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5 tips to help scope your research project

Good decision-making should always be informed and shaped by a cool, balanced view of the evidence. But how do small charities, social enterprises and voluntary groups gather this evidence on a shoestring? Here are 5 top tips to help you design the scope of your research project:-

1) Always start with a clear understanding of the key question your research is trying to address. If you can't summarise it in one sentence, then it's probably too vague. You can then have 'sub themes' you can also explore; but having a clear headline question will mean you can always come back to your core reason for conducting the research.

Examples of this might be:-

  • How can we encourage more parents at school to join the Parent-Teacher Association?

  • Which activities would our volunteers be most keen to stop doing and why?

  • Which groups from the local community should we prioritise when we're thinking about new services?

2) Once you have your research question clear, think about who you need to listen to in your research in order to get a balanced view. Consider voices both inside and outside your organisation.

In the previous examples, this might mean:-

  • Listening to parents who are already involved, those who aren't involved, and perhaps other local Parent-Teacher Associations who have tackled this question before.

  • Listening to a wide range of volunteers, and also ideally those who have already stopped volunteering

  • Listening to those internally who make decisions about prioritisation, listening to other internal stakeholders, and to those representing groups from the local community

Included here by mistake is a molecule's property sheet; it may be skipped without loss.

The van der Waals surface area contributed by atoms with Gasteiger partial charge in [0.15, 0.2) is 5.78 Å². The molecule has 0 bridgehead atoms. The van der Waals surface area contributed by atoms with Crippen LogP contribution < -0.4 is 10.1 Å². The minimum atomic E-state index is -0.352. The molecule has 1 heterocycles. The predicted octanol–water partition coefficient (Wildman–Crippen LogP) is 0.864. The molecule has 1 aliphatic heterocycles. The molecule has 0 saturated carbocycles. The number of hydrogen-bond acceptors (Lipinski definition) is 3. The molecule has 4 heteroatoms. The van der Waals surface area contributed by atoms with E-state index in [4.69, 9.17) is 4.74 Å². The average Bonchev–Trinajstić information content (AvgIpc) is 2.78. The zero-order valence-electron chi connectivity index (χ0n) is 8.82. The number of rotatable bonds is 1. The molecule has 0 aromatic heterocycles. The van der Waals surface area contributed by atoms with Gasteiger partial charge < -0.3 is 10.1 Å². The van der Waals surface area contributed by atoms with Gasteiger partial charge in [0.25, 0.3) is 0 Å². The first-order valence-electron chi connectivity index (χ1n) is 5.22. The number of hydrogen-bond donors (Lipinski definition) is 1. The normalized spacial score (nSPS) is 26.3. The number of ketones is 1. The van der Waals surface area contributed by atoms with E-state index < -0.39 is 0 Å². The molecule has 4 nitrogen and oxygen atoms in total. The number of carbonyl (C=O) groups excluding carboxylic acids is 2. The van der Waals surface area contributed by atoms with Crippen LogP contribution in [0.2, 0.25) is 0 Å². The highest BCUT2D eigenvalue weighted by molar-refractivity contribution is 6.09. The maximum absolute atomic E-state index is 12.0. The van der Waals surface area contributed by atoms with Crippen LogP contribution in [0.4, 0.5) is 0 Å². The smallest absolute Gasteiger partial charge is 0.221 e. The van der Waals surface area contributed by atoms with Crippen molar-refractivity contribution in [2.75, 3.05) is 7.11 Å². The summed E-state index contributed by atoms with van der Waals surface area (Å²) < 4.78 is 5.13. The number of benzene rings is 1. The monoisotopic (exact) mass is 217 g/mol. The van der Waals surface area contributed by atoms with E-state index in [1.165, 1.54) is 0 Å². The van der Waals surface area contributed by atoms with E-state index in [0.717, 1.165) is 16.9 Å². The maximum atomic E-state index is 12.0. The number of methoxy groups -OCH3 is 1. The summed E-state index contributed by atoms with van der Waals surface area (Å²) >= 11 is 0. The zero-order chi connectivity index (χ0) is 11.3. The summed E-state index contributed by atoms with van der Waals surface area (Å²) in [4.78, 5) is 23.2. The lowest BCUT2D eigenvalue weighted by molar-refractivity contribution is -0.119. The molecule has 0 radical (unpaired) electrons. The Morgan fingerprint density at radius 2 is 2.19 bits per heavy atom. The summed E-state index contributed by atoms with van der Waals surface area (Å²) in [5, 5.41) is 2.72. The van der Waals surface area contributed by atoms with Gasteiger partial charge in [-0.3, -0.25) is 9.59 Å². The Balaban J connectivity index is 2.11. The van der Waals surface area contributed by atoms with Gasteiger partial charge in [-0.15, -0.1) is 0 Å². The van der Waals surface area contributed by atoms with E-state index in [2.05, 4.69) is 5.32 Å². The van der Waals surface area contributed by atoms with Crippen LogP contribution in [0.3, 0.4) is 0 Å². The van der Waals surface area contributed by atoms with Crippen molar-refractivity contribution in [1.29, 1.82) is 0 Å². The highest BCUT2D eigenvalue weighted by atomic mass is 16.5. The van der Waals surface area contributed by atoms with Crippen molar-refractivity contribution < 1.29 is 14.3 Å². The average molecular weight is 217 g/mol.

3) Now you have thought about who you need to listen to, consider how you will get a balanced view. Don't be too ambitious (time is limited, and sometimes it's not possible to talk to certain groups) - but think realistically about listening to a balanced range of contributors. Think about getting a good balance of age, gender, location and background appropriate to the sphere of influence of your organisation.

4) Of course, an important question here is how you'll listen to your respondents. You'll need this to be both appropriate to their needs, and also appropriate to answering your research question. If you're conducting a Facebook poll, it might be easier to get a large number of participants. If you're having in-depth conversations with everybody, a smaller number of interviewees will be better. As a rule of thumb, a survey (online or on paper) will provide an 'indication' whereas a conversation can provide an 'explanation'.

5) Finally, whether you are approaching your research as a survey or as a series of conversations, it is equally important that you have ways to bring consistency to your approach. Decide a set of questions for a survey or for your conversations, and keep these the same for all respondents wherever possible. Similarly, make sure you have the ability to capture their responses fully (rather than just the parts you remember). For interviews, this might mean using a Dictaphone and listening back afterwards. For surveys, this might mean using a (free) provider which will put all responses into a spreadsheet for you.

Once you've worked your way through these five steps, you're ready to design your research study and find other reliable sources of evidence..